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Currently we are planning to switch from our software version 5.x.x to 6.x.x. Such major releases contains in our case a lot of refactoring work and changing the software architecture. Instead of creating a new branch for version 6 (git), I thought to create a custom repository for this. In general, developing the new version bases on the old version, so it would be a copy.

My problem is that developing version 5 will not stop, because bug fixes and a few minor changes will be done. But now I have two versions I am working on, in two separate repositories. What is the best way to make changes in both, without copy code, or do the work twice? Is there some effective way?

Maybe some one else has the same issue before.

marked as duplicate by gnat, Scant Roger, user22815 Nov 30 '15 at 20:18

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  • 10
    In Git, branches and repository copy are essentially the same thing. There is no need to completely separate the two development branches. With that in mind, why don't you want to create a new branch for v6? What problems do you anticipate? Why do you want a separate repository? I can think of a couple of nice solutions, but you have to specify your problem more precisely. – amon Nov 29 '15 at 14:13
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    Switching to a new reposity might cause you to loose revision history, or at least make it more difficult to access the history. At my shop we often run into question like "why has this been done in this way?", "who did it?", and "how long has this feature/bug existed?". Why do you want to lose this information and start a separate repository? – Kasper van den Berg Nov 29 '15 at 14:40
  • I only thought it will be more clean when seperating those projects. But if you think branching is better, than i would do this. – BendEg Nov 29 '15 at 14:40
  • @KaspervandenBerg you are correct. Starting a new repository will cause trouble. Thank you! – BendEg Nov 29 '15 at 14:46
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One common way to handle this scenario is to use a trunk/branch concept. What you do is have the single repository and branch the 5.x.x version for maintenance reasons. Then you put all of the your new 6.x.x changes into the trunk. That way you maintain all of the version history of your code. This also allows you to check out the old version and make a targeted fix there without impacting the trunk.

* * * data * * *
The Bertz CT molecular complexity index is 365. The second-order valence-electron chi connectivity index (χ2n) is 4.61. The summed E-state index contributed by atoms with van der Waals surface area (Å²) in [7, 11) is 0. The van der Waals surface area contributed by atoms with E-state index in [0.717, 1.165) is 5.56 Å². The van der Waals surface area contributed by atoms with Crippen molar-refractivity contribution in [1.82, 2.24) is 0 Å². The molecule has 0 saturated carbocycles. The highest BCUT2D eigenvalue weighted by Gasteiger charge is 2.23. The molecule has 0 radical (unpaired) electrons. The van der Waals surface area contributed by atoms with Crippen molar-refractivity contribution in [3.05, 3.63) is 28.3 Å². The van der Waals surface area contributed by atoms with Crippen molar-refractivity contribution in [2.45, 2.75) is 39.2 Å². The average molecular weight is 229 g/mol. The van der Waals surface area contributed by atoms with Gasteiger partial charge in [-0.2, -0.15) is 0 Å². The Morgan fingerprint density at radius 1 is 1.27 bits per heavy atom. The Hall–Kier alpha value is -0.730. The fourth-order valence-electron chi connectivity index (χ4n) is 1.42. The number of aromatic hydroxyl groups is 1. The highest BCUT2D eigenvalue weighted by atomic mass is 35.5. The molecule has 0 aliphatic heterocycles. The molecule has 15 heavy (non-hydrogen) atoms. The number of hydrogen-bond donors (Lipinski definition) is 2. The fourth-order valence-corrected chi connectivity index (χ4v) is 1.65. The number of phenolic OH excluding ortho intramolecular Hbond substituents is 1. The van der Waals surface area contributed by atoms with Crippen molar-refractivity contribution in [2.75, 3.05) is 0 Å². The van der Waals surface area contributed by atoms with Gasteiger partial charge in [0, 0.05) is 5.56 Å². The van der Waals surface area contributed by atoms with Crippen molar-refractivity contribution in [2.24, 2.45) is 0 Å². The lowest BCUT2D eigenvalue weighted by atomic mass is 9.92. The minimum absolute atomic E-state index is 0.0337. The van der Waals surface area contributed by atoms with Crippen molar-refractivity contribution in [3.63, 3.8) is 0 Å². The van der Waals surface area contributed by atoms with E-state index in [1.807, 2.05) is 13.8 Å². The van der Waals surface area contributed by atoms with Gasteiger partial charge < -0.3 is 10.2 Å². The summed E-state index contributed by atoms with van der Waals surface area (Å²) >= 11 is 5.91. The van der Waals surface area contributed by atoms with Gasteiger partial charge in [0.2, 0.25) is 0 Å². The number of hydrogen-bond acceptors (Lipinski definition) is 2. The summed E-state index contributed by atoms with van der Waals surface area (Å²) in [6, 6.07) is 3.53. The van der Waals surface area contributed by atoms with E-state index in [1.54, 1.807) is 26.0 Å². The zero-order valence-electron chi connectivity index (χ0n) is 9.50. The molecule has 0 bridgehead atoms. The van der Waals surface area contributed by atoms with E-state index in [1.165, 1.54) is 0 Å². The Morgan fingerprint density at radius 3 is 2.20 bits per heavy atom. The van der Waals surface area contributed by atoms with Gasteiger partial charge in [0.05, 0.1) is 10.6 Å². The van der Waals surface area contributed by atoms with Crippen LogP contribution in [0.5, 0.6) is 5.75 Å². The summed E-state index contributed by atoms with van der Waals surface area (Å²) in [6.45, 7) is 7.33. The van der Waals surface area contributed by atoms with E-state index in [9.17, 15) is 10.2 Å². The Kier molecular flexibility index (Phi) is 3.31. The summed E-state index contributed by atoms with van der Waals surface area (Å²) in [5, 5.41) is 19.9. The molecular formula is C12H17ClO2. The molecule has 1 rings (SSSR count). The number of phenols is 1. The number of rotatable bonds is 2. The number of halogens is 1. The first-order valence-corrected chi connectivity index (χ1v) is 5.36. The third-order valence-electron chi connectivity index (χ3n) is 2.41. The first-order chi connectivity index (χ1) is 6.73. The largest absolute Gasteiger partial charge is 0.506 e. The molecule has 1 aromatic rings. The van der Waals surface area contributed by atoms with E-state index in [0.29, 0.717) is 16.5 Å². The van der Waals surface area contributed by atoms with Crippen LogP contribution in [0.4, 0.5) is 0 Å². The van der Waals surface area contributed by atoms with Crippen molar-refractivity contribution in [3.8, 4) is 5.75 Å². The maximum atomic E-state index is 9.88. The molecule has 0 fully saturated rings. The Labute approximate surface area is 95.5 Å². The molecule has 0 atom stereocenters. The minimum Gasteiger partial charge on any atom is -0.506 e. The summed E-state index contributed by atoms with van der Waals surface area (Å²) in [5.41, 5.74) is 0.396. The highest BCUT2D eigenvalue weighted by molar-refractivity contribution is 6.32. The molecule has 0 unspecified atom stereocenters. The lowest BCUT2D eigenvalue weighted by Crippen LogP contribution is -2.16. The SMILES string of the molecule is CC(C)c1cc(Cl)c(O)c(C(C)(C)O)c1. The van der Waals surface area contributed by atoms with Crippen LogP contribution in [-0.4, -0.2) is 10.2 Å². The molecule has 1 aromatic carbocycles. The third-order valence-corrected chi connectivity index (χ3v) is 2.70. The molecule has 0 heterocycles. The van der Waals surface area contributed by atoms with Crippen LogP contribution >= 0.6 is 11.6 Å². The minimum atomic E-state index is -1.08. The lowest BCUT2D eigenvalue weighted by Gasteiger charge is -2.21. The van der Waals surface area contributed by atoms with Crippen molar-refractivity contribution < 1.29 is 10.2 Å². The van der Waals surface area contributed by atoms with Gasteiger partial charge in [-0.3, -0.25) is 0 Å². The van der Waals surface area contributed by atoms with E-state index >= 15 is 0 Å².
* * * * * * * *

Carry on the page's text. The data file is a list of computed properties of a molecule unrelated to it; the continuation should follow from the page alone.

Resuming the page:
Here is what this would look like:

                                                |------branch (5.x.x)
                                                |
----------------------------------------------------------------------Trunk (6.x.x)

Then later if you ever need to have a version 7.x.x you could do the same again:

             |------branch (5.x.x)
             |                             |---branch (6.x.x)
             |                             |
---------------------------------------------------------Trunk (7.x.x)
  • This seems to be a good solution. Than you very much! Currently i have a master branch, which contains the current release, a dev brunch which contains the current development version, and feature brunches, which will be merged to the dev branch. So i would make the current master branch to trunk, and from this branch i create branches for the old version, (5.x...). Thank you! – BendEg Nov 29 '15 at 14:45
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    dev brunch sounds nice – Lightness Races in Orbit Nov 29 '15 at 16:01
  • The only reason to not do this is when your repository got to large. In this case setting up a new one is a good idea. – Lothar Nov 29 '15 at 18:51
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Several solutions are together with git. I have get good experiences with git-worktree for such situations. Excerpt from the manual pages:

Manage multiple working trees attached to the same repository.

A git repository can support multiple working trees, allowing you 
to check out more than one branch at a time. With git worktree add
a new working tree is associated with the repository. This new working
tree is called a "linked working tree" as opposed to the "main working
tree" prepared by "git init" or "git clone". A repository has one main
working tree (if it’s not a bare repository) and zero or more linked
working trees.

A complete copy here: https://git-scm.com/docs/git-worktree

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